16 December 2022
Fifteen years of the Landslide Blog
Today marks the 15th anniversary of my first post to the Landslide Blog. I find it hard to believe that it has been so long. My first post was on 16 December 2007, when I posted about the La Honda landslide in California (see image below), based on a field visit with Nick Rosser, who was working with me as a post-doctoral researcher at Durham University (Nick is now a professor at Durham). Today’s post is number 2,470 on this blog, which works out at about 164 per year. The blog started out on blogger but after a few years moved over to the AGU Blogosphere. I have been hugely honored to have been hosted by the AGU, who have been immensely generous to me.
The site still receives around 1,000 individual visits per day on average, although this fluctuates greatly. It has evolved with time – my posts tend to be a little longer now, and I benefit greatly from the support of many people around the world who provide information about landslides in their domain. I’m not always able to respond as much as I would like, but thank you to you all.
Over the years I have focused on some specific landslide events – in 2008 for example I wrote a great deal about the Wenchuan Earthquake, in 2010 about the Attabad landslide. I have developed some recurring themes – tailings dam failures, the rapidly evolving ability of satellites to allow rapid assessment of failures, landslides associated with major dams, and the horror of mining landslides, especially in Myanmar, for example.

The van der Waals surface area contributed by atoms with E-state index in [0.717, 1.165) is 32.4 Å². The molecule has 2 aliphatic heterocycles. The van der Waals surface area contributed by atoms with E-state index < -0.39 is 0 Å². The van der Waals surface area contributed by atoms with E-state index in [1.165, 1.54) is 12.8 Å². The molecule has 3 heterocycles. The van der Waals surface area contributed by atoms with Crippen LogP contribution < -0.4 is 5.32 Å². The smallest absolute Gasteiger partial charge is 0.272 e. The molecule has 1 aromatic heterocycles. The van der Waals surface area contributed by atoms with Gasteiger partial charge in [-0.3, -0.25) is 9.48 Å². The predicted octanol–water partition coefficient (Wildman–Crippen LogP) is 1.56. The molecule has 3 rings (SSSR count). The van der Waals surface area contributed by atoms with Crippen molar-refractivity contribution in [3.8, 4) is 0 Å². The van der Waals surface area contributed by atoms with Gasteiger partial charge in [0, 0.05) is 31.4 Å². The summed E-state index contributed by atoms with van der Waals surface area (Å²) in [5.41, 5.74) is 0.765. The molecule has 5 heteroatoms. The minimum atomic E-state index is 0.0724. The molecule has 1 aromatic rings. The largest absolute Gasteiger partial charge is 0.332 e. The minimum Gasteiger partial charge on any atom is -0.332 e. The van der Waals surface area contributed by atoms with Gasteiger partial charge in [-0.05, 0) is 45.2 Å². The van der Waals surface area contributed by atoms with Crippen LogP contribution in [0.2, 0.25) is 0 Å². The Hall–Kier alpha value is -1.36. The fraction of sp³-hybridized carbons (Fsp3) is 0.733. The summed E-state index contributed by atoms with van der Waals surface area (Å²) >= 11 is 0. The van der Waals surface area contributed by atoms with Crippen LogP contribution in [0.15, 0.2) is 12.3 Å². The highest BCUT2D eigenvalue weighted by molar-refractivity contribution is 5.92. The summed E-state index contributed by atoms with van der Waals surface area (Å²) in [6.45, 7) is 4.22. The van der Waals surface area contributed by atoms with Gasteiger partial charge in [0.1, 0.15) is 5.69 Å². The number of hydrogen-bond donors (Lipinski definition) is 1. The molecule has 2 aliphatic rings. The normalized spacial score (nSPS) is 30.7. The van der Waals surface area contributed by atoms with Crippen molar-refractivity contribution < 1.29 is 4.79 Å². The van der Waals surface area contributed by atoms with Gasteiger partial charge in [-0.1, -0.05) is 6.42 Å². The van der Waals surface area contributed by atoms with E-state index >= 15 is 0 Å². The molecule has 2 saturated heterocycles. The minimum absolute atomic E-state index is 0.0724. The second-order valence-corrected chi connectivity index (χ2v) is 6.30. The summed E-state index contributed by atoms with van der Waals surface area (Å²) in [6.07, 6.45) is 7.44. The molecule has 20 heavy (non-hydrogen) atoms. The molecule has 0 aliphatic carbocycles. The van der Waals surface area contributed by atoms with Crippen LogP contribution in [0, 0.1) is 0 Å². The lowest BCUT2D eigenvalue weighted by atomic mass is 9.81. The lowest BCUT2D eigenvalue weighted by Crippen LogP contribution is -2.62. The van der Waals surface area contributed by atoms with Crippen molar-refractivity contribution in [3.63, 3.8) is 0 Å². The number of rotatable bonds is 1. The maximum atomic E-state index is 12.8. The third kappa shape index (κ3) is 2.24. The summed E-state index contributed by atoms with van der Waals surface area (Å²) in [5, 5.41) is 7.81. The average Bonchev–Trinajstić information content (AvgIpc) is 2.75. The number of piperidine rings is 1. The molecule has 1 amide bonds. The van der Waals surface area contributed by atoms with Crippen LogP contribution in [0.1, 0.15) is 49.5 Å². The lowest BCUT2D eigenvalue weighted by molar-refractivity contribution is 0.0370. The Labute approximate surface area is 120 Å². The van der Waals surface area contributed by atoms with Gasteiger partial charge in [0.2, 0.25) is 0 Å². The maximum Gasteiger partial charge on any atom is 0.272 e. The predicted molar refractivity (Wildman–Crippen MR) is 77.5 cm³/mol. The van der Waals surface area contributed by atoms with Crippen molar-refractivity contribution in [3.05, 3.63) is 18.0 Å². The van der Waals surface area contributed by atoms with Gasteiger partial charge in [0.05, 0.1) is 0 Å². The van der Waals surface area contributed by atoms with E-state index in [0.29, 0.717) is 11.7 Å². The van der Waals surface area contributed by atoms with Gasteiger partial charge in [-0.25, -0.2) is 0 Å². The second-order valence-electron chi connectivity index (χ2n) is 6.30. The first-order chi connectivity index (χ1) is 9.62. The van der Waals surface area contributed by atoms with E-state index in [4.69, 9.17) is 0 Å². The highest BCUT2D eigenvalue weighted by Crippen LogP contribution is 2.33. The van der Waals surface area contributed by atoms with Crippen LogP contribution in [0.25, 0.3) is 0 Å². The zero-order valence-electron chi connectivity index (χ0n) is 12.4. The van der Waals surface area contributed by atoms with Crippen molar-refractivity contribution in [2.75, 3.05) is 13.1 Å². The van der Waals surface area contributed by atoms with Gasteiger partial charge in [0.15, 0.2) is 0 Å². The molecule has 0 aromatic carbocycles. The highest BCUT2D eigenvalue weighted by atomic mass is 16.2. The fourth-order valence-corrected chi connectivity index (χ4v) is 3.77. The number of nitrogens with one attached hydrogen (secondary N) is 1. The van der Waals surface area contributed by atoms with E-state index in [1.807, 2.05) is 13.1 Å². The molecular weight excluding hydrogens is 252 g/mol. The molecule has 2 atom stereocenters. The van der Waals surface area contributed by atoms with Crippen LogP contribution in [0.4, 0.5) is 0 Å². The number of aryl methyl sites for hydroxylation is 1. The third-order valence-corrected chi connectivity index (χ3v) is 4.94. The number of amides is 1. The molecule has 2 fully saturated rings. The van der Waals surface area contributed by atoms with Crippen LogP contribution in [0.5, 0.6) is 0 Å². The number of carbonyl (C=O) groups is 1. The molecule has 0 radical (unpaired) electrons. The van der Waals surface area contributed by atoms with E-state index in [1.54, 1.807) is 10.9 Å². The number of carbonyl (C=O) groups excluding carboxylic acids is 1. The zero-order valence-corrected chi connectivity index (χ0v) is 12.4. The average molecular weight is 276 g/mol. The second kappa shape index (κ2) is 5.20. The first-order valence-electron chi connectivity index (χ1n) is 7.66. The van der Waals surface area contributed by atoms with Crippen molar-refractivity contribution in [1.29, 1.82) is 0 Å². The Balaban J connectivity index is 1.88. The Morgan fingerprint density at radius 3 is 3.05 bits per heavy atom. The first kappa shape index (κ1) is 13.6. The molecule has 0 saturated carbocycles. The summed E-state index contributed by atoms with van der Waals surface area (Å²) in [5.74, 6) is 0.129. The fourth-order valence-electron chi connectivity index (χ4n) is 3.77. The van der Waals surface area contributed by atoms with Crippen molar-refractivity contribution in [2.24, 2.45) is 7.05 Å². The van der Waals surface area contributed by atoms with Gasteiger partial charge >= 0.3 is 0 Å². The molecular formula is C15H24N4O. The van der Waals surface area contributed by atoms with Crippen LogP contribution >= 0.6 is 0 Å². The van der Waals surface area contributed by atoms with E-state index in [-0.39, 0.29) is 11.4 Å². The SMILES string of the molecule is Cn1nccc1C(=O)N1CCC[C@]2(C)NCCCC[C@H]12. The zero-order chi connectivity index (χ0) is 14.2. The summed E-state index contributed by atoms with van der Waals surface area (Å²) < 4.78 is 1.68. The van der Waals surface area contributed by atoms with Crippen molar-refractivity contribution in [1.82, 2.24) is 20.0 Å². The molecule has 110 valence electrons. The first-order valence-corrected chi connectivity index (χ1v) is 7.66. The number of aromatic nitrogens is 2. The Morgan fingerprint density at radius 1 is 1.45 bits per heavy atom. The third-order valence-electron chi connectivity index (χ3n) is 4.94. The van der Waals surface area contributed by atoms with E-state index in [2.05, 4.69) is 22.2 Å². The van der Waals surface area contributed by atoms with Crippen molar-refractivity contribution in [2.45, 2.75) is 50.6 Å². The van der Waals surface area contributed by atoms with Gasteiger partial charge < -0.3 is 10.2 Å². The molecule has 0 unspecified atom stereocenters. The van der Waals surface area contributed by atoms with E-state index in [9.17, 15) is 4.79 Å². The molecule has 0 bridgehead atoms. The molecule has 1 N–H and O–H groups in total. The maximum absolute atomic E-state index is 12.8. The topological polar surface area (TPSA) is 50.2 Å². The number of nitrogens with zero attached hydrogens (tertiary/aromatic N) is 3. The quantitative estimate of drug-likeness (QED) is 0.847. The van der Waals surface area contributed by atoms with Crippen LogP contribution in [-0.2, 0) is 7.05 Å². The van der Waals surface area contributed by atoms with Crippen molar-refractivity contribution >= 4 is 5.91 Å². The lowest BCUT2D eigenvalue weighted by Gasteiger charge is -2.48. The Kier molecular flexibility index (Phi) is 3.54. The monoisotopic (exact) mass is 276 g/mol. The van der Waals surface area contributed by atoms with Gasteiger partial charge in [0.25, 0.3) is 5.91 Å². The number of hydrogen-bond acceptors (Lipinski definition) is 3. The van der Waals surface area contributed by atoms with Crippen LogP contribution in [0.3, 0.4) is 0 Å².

Along the way I have only really had two bad experiences, both of which have been associated with senior and well-respected landslide scientists. Whilst those interactions were shocking and disturbing in many ways, the rest of my interactions have been a huge pleasure and a privilege.
Over the 15 years of this blog my day job has changed hugely. At the start I was a Professor at Durham University, and in the later stages I was also Dean of Research there. In 2014 I moved to become Pro-Vice-Chancellor (Research and Enterprise) at UEA, then in 2016 I became Vice-President (Research and Innovation) at the University of Sheffield. In September 2022 I moved again, to become Vice-Chancellor at the University of Hull, which is my role today. The blog has been a constant through this period, and has allowed m to remain rooted to my discipline.
Even with my current somewhat busy schedule I plan to maintain the blog, even as many others that started at the same time have fallen away. I write it very early in the morning, at the start of my day, as a way to get my brain in gear. I hugely appreciate spending time thinking about my research focus, even though I rarely have time for research itself. Of course my pieces on individual events are only ever an initial take; the definitive accounts result from detailed studies by others, and must always be seen as being more important.
I write about things that interest me, making the topics somewhat eclectic. I’m constantly amazed and delighted that others find them to be of interest. I will continue to do so if and when I can.
So, finally, thanks to you all for the last 15 years, and thanks in particular to the AGU, to LarryO’, to Planet Labs and to many others for your kind help.